America could elect its first woman president next year, but even that would be a hollow sign of progress in a country mired in gender inequity.
The Supreme Court may well gut Roe v. Wade. Access to abortion and contraception has regressed dramatically, and clinics face increasing intimidation. The pay gap is stubbornly broad. Campuses struggle with disturbingly high rates of sexual assault, and domestic violence is all too common.
America seems a long way from becoming a society in which young men and women have equal opportunities to succeed. And yet data suggest that many Americans—disproportionately men—believe America already is such a society.
To analyze attitudes about gender, I turned to the 2012 American National Election Studies survey, frequently used by academics to explore public opinion.
It has an impressive sample of young people—1,392 respondents between the ages of 17 and 34, including 647 and 745 women—and a battery of questions that relate to gender equity. Three in particular were revealing.
The first was about traditional gender norms: Do you think it is better, worse, or makes no difference for the family as a whole if the man works outside the home and the woman takes care of the home and family?
Young men and women had roughly the same attitudes about that—if antiquated ones. About a third of each said it was better for the woman to stay home.
The next two questions were more direct. And the answers suggest that men are blind to continuing structural inequities and perceptions about women in society that restrict success and opportunity.
The survey asked whether men or women have more opportunity for achievement. Almost half of young men—47%—say opportunities are equal, while only 37% of women think so. Meanwhile, 62% of women say men have a better shot at achievement. Only 47% of men agree.
The gap is even wider on whether men have “many more” opportunities.
Another blunt question asked by the survey: How serious a problem is discrimination against women in the United States?
Young men are more likely to say that it’s not a problem at all: 11% of men think that, compared with just 5% of women. And men are more likely than women to say that it’s just a minor problem.
The gaps are far smaller for Democrats than Republicans. Interestingly, when I examined only young people with college educations, the gaps are even larger than they are in the full sample.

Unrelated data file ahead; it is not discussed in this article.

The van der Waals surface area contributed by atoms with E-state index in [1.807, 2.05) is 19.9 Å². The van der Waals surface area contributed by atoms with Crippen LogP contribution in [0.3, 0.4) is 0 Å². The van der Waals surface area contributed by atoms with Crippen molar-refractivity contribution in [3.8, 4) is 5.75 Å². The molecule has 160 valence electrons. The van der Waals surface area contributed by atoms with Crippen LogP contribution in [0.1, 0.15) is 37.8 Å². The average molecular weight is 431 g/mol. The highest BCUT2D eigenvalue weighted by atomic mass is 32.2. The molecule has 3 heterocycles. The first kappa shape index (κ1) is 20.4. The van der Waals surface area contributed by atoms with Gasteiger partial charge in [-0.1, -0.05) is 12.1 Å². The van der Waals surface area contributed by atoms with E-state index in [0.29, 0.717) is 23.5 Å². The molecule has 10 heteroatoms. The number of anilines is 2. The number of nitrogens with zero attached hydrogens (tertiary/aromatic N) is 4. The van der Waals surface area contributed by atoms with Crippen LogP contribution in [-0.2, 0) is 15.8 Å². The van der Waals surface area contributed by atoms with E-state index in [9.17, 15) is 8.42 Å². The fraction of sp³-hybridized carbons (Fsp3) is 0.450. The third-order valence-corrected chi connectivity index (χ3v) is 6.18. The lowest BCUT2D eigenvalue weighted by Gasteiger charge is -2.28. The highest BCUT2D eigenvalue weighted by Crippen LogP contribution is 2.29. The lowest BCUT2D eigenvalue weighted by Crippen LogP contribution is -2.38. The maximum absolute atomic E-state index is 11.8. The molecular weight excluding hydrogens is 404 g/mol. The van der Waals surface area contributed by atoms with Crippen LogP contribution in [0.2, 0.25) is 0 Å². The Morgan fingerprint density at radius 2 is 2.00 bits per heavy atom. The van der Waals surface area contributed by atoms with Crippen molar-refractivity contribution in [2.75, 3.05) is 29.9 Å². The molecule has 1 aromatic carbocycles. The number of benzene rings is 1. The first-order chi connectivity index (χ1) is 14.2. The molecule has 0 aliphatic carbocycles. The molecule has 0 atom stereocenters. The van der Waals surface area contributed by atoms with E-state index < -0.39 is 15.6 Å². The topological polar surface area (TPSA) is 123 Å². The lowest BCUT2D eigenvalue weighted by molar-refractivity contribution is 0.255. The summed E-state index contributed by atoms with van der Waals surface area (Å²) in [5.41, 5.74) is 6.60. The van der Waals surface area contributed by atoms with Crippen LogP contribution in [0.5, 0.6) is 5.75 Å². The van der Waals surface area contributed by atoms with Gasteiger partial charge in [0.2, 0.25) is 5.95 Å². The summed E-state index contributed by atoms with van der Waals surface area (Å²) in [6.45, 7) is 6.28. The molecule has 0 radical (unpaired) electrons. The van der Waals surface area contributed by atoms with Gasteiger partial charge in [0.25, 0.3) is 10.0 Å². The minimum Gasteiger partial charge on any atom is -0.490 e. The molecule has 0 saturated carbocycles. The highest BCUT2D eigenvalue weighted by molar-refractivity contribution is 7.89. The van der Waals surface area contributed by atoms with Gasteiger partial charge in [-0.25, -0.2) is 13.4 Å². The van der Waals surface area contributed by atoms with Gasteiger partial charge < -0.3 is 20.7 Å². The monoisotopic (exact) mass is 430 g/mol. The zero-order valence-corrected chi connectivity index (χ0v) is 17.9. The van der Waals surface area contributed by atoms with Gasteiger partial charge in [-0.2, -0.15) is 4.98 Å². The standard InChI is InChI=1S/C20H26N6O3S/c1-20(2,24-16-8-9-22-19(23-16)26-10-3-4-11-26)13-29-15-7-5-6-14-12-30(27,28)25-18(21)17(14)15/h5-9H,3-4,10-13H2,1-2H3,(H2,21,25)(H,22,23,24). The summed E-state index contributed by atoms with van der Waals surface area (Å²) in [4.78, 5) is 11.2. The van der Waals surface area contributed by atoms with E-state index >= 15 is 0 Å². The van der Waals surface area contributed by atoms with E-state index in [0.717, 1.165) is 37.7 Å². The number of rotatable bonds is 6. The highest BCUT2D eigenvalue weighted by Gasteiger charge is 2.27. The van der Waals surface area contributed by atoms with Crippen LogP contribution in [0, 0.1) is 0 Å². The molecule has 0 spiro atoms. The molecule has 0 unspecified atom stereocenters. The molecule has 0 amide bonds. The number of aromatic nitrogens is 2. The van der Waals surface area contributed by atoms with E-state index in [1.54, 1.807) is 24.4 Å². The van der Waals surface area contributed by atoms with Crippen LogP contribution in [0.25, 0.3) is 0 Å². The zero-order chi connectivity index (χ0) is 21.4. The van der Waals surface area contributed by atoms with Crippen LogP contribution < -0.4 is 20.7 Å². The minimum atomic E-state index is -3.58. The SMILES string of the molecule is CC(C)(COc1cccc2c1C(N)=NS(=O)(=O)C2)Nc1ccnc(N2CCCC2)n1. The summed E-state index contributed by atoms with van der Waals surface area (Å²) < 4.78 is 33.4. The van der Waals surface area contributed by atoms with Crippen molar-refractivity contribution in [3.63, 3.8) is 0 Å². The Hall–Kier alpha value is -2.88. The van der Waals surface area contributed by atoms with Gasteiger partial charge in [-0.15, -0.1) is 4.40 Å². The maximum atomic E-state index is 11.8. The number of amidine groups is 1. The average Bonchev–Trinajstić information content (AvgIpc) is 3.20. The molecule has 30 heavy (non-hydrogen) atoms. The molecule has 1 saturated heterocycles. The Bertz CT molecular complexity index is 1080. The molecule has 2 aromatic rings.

College men may see successful women on campus and perceive that women have more opportunities, while college-educated women appear more attuned to persistent discrimination.
These tensions are often reflected in the campus debates of the past few years.
“Many men I've worked with truly believe that our campus has moved beyond gender bias,” Roberta Barnett, a senior at Columbia University and president of the Panhellenic Council, which governs the sororities at the university, told me. “But if you ask female members of our community and even many student administrators, the role of implicit bias against women is both pervasive and actively felt.”
Barnett cites frequent slights about women's appearance at official meetings and the dearth of women in high positions of student politics.
Other, more recent sources also support these findings.
A Pew poll from 2014 finds that young men are less likely than their fathers to say that it’s easier for men to reach the highest echelons of business and politics, but that there are more than 10-point gaps between young men and women. These gaps remain among Democratic men and women.
By almost 20-point gaps, women are more likely to say that women in political positions (47% and 28%) and high-level business positions (52% and 33%) are held to higher standards than men.
The Hillary factor
I also examined how young men compared with older men, and found that young men are far less likely to say that it’s better for a woman to stay home (65% of men over 65, compared with 36% of men 17 to 34).
But young men were also far more likely to say that men and women have equal opportunities (39% of men over 65, compared with 48% of young men).
I also examined the issue of abortion and found very little difference across age groups: Young men are no more likely to endorse the view that “By law, a woman should always be able to obtain an abortion as a matter of personal choice.”
The numbers are stubbornly sticky. And there isn’t much reason for optimism: Young men are slightly more likely to endorse the view that abortion should be banned altogether — 14% of young men say so, compared with 8% of men over 65.
As I’ve written, a large literature from both political science and psychology suggests that the election of Barack Obama led many Americans to accept the narrative of a post-racial society and ignore the continued presence of institutional racism and structural disparities.
These results suggest that the nomination and possible election of Hillary Clinton, combined with the already increasing presence of women at the highest echelons of society, may lead men (and some prominent women) to believe that there are no longer structural barriers to full equality.
It already appears to be happening. Young men are far less likely to endorse the explicitly sexist view that women should remain in the house with children. But young men are also far more likely than their fathers to say that men and women have equal opportunities in society.
Young men may already see a post-gender society that simply doesn’t exist.
NOTE: These questions sometimes include a range of possible answers—in some of the charts I have condensed the answers in order to better visualize the data.
Sean McElwee is a policy analyst at Demos Action.